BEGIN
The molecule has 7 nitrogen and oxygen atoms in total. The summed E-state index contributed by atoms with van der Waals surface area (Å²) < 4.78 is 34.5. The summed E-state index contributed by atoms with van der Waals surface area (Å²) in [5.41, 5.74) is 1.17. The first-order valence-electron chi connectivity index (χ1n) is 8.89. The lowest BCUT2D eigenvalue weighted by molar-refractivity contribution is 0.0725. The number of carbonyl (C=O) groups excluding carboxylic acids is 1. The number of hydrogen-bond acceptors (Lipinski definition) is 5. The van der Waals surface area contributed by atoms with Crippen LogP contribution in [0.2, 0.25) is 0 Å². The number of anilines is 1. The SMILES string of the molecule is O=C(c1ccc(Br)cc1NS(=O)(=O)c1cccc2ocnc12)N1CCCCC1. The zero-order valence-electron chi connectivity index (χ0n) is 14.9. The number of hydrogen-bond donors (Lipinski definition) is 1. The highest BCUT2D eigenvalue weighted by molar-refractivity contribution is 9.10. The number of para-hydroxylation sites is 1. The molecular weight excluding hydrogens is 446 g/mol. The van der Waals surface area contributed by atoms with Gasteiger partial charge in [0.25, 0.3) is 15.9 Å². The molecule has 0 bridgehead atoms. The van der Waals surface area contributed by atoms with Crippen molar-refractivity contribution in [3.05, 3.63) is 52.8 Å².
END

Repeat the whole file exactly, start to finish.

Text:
The molecule has 7 nitrogen and oxygen atoms in total. The summed E-state index contributed by atoms with van der Waals surface area (Å²) < 4.78 is 34.5. The summed E-state index contributed by atoms with van der Waals surface area (Å²) in [5.41, 5.74) is 1.17. The first-order valence-electron chi connectivity index (χ1n) is 8.89. The lowest BCUT2D eigenvalue weighted by molar-refractivity contribution is 0.0725. The number of carbonyl (C=O) groups excluding carboxylic acids is 1. The number of hydrogen-bond acceptors (Lipinski definition) is 5. The van der Waals surface area contributed by atoms with Crippen LogP contribution in [0.2, 0.25) is 0 Å². The number of anilines is 1. The SMILES string of the molecule is O=C(c1ccc(Br)cc1NS(=O)(=O)c1cccc2ocnc12)N1CCCCC1. The zero-order valence-electron chi connectivity index (χ0n) is 14.9. The number of hydrogen-bond donors (Lipinski definition) is 1. The highest BCUT2D eigenvalue weighted by molar-refractivity contribution is 9.10. The number of para-hydroxylation sites is 1. The molecular weight excluding hydrogens is 446 g/mol. The van der Waals surface area contributed by atoms with Gasteiger partial charge in [0.25, 0.3) is 15.9 Å². The molecule has 0 bridgehead atoms. The van der Waals surface area contributed by atoms with Crippen molar-refractivity contribution in [3.05, 3.63) is 52.8 Å².